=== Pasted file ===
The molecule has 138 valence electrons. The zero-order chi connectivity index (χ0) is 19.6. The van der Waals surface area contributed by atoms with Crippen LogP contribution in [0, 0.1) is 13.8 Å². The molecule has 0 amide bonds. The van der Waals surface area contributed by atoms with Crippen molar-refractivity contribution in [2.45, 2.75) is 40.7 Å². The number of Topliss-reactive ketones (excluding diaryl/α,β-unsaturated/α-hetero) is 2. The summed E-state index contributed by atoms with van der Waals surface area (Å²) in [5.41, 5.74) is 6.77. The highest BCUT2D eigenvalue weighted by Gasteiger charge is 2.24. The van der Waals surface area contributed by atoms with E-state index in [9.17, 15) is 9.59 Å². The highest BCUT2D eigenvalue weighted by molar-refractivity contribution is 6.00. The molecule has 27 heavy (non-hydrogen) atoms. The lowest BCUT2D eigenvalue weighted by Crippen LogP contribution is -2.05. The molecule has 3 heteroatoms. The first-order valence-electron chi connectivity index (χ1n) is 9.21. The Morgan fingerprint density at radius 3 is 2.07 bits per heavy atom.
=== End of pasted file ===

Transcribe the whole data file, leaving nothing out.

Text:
The molecule has 138 valence electrons. The zero-order chi connectivity index (χ0) is 19.6. The van der Waals surface area contributed by atoms with Crippen LogP contribution in [0, 0.1) is 13.8 Å². The molecule has 0 amide bonds. The van der Waals surface area contributed by atoms with Crippen molar-refractivity contribution in [2.45, 2.75) is 40.7 Å². The number of Topliss-reactive ketones (excluding diaryl/α,β-unsaturated/α-hetero) is 2. The summed E-state index contributed by atoms with van der Waals surface area (Å²) in [5.41, 5.74) is 6.77. The highest BCUT2D eigenvalue weighted by Gasteiger charge is 2.24. The van der Waals surface area contributed by atoms with E-state index in [9.17, 15) is 9.59 Å². The highest BCUT2D eigenvalue weighted by molar-refractivity contribution is 6.00. The molecule has 27 heavy (non-hydrogen) atoms. The lowest BCUT2D eigenvalue weighted by Crippen LogP contribution is -2.05. The molecule has 3 heteroatoms. The first-order valence-electron chi connectivity index (χ1n) is 9.21. The Morgan fingerprint density at radius 3 is 2.07 bits per heavy atom.